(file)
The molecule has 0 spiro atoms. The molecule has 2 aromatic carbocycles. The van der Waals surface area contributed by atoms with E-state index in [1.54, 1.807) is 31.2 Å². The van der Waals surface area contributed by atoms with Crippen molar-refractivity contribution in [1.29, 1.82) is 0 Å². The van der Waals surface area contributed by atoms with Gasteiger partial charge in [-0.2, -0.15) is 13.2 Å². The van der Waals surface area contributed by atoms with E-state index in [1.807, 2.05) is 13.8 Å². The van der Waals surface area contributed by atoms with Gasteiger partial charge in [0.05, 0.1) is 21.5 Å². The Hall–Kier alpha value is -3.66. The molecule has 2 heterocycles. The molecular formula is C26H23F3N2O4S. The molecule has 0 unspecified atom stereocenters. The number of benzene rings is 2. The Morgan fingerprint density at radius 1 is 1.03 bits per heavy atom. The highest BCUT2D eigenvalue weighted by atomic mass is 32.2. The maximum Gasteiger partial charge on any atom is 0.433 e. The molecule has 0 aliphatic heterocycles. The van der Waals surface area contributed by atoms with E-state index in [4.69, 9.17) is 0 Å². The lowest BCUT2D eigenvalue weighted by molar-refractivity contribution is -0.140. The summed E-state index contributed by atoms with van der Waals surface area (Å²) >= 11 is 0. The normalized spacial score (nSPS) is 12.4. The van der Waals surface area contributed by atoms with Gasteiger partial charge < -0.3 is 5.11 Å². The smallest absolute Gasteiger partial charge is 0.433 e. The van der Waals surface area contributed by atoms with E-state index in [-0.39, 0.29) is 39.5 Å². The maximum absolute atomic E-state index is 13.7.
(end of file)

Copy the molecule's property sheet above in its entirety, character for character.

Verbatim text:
The molecule has 0 spiro atoms. The molecule has 2 aromatic carbocycles. The van der Waals surface area contributed by atoms with E-state index in [1.54, 1.807) is 31.2 Å². The van der Waals surface area contributed by atoms with Crippen molar-refractivity contribution in [1.29, 1.82) is 0 Å². The van der Waals surface area contributed by atoms with Gasteiger partial charge in [-0.2, -0.15) is 13.2 Å². The van der Waals surface area contributed by atoms with E-state index in [1.807, 2.05) is 13.8 Å². The van der Waals surface area contributed by atoms with Gasteiger partial charge in [0.05, 0.1) is 21.5 Å². The Hall–Kier alpha value is -3.66. The molecule has 2 heterocycles. The molecular formula is C26H23F3N2O4S. The molecule has 0 unspecified atom stereocenters. The number of benzene rings is 2. The Morgan fingerprint density at radius 1 is 1.03 bits per heavy atom. The highest BCUT2D eigenvalue weighted by atomic mass is 32.2. The maximum Gasteiger partial charge on any atom is 0.433 e. The molecule has 0 aliphatic heterocycles. The van der Waals surface area contributed by atoms with E-state index in [4.69, 9.17) is 0 Å². The lowest BCUT2D eigenvalue weighted by molar-refractivity contribution is -0.140. The summed E-state index contributed by atoms with van der Waals surface area (Å²) >= 11 is 0. The normalized spacial score (nSPS) is 12.4. The van der Waals surface area contributed by atoms with Gasteiger partial charge < -0.3 is 5.11 Å². The smallest absolute Gasteiger partial charge is 0.433 e. The van der Waals surface area contributed by atoms with E-state index in [-0.39, 0.29) is 39.5 Å². The maximum absolute atomic E-state index is 13.7.